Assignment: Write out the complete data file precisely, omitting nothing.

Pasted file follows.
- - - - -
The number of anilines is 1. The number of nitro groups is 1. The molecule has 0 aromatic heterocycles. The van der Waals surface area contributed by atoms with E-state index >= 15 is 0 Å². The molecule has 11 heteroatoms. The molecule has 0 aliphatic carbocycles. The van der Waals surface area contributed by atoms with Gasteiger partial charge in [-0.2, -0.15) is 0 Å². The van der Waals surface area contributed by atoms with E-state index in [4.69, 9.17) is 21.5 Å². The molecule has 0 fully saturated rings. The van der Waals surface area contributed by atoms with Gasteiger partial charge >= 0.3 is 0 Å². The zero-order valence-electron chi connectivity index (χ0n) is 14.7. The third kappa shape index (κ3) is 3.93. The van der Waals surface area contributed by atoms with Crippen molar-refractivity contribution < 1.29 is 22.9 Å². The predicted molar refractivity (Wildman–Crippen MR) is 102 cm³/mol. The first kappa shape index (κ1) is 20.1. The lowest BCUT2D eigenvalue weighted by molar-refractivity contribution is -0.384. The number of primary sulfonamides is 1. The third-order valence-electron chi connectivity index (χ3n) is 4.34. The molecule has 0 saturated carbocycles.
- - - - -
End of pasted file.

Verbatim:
The number of anilines is 1. The number of nitro groups is 1. The molecule has 0 aromatic heterocycles. The van der Waals surface area contributed by atoms with E-state index >= 15 is 0 Å². The molecule has 11 heteroatoms. The molecule has 0 aliphatic carbocycles. The van der Waals surface area contributed by atoms with Gasteiger partial charge in [-0.2, -0.15) is 0 Å². The van der Waals surface area contributed by atoms with E-state index in [4.69, 9.17) is 21.5 Å². The molecule has 0 fully saturated rings. The van der Waals surface area contributed by atoms with Gasteiger partial charge >= 0.3 is 0 Å². The zero-order valence-electron chi connectivity index (χ0n) is 14.7. The third kappa shape index (κ3) is 3.93. The van der Waals surface area contributed by atoms with Crippen molar-refractivity contribution < 1.29 is 22.9 Å². The predicted molar refractivity (Wildman–Crippen MR) is 102 cm³/mol. The first kappa shape index (κ1) is 20.1. The lowest BCUT2D eigenvalue weighted by molar-refractivity contribution is -0.384. The number of primary sulfonamides is 1. The third-order valence-electron chi connectivity index (χ3n) is 4.34. The molecule has 0 saturated carbocycles.